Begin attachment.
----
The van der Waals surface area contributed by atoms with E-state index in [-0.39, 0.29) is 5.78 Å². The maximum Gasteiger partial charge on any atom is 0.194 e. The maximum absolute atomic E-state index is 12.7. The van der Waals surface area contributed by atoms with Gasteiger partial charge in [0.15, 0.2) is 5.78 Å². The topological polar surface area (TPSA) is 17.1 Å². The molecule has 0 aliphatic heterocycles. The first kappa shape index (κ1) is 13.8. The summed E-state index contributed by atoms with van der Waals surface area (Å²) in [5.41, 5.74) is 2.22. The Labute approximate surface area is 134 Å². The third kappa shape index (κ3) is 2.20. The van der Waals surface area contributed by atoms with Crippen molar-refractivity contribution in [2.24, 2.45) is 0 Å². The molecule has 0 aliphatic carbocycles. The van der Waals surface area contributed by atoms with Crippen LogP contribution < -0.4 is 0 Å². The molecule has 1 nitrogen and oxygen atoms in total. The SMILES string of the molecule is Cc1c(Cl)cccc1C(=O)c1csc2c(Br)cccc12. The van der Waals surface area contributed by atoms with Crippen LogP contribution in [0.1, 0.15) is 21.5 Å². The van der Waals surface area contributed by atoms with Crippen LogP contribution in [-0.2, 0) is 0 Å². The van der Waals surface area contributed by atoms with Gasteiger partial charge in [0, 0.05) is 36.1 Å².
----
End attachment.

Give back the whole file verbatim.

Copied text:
The van der Waals surface area contributed by atoms with E-state index in [-0.39, 0.29) is 5.78 Å². The maximum Gasteiger partial charge on any atom is 0.194 e. The maximum absolute atomic E-state index is 12.7. The van der Waals surface area contributed by atoms with Gasteiger partial charge in [0.15, 0.2) is 5.78 Å². The topological polar surface area (TPSA) is 17.1 Å². The molecule has 0 aliphatic heterocycles. The first kappa shape index (κ1) is 13.8. The summed E-state index contributed by atoms with van der Waals surface area (Å²) in [5.41, 5.74) is 2.22. The Labute approximate surface area is 134 Å². The third kappa shape index (κ3) is 2.20. The van der Waals surface area contributed by atoms with Crippen molar-refractivity contribution in [2.24, 2.45) is 0 Å². The molecule has 0 aliphatic carbocycles. The van der Waals surface area contributed by atoms with Crippen LogP contribution < -0.4 is 0 Å². The molecule has 1 nitrogen and oxygen atoms in total. The SMILES string of the molecule is Cc1c(Cl)cccc1C(=O)c1csc2c(Br)cccc12. The van der Waals surface area contributed by atoms with Crippen LogP contribution in [0.1, 0.15) is 21.5 Å². The van der Waals surface area contributed by atoms with Crippen LogP contribution in [-0.2, 0) is 0 Å². The van der Waals surface area contributed by atoms with Gasteiger partial charge in [0, 0.05) is 36.1 Å².